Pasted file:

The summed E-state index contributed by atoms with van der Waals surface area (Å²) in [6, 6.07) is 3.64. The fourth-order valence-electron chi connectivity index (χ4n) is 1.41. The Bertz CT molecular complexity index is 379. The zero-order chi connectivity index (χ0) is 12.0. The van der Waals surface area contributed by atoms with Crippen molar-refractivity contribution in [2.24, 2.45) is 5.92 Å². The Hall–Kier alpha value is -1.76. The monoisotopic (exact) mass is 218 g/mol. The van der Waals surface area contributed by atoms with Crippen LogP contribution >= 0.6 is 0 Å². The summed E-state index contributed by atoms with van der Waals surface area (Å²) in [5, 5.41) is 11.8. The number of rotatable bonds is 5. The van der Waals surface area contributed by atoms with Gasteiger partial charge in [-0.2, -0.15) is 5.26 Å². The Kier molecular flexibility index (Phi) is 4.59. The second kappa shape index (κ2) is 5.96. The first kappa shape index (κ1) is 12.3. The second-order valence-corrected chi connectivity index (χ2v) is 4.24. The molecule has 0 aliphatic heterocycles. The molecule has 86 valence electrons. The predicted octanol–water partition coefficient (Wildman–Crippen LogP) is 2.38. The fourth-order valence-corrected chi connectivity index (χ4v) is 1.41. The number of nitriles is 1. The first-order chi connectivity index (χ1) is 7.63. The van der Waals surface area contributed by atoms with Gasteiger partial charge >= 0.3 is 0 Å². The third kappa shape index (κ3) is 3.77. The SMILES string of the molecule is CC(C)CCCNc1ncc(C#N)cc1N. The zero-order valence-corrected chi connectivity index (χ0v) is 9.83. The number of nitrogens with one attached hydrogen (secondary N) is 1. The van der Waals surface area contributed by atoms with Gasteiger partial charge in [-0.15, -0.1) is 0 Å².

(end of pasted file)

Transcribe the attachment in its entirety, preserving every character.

The summed E-state index contributed by atoms with van der Waals surface area (Å²) in [6, 6.07) is 3.64. The fourth-order valence-electron chi connectivity index (χ4n) is 1.41. The Bertz CT molecular complexity index is 379. The zero-order chi connectivity index (χ0) is 12.0. The van der Waals surface area contributed by atoms with Crippen molar-refractivity contribution in [2.24, 2.45) is 5.92 Å². The Hall–Kier alpha value is -1.76. The monoisotopic (exact) mass is 218 g/mol. The van der Waals surface area contributed by atoms with Crippen LogP contribution >= 0.6 is 0 Å². The summed E-state index contributed by atoms with van der Waals surface area (Å²) in [5, 5.41) is 11.8. The number of rotatable bonds is 5. The van der Waals surface area contributed by atoms with Gasteiger partial charge in [-0.2, -0.15) is 5.26 Å². The Kier molecular flexibility index (Phi) is 4.59. The second kappa shape index (κ2) is 5.96. The first kappa shape index (κ1) is 12.3. The second-order valence-corrected chi connectivity index (χ2v) is 4.24. The molecule has 0 aliphatic heterocycles. The molecule has 86 valence electrons. The predicted octanol–water partition coefficient (Wildman–Crippen LogP) is 2.38. The fourth-order valence-corrected chi connectivity index (χ4v) is 1.41. The number of nitriles is 1. The first-order chi connectivity index (χ1) is 7.63. The van der Waals surface area contributed by atoms with Gasteiger partial charge >= 0.3 is 0 Å². The third kappa shape index (κ3) is 3.77. The SMILES string of the molecule is CC(C)CCCNc1ncc(C#N)cc1N. The zero-order valence-corrected chi connectivity index (χ0v) is 9.83. The number of nitrogens with one attached hydrogen (secondary N) is 1. The van der Waals surface area contributed by atoms with Gasteiger partial charge in [-0.15, -0.1) is 0 Å².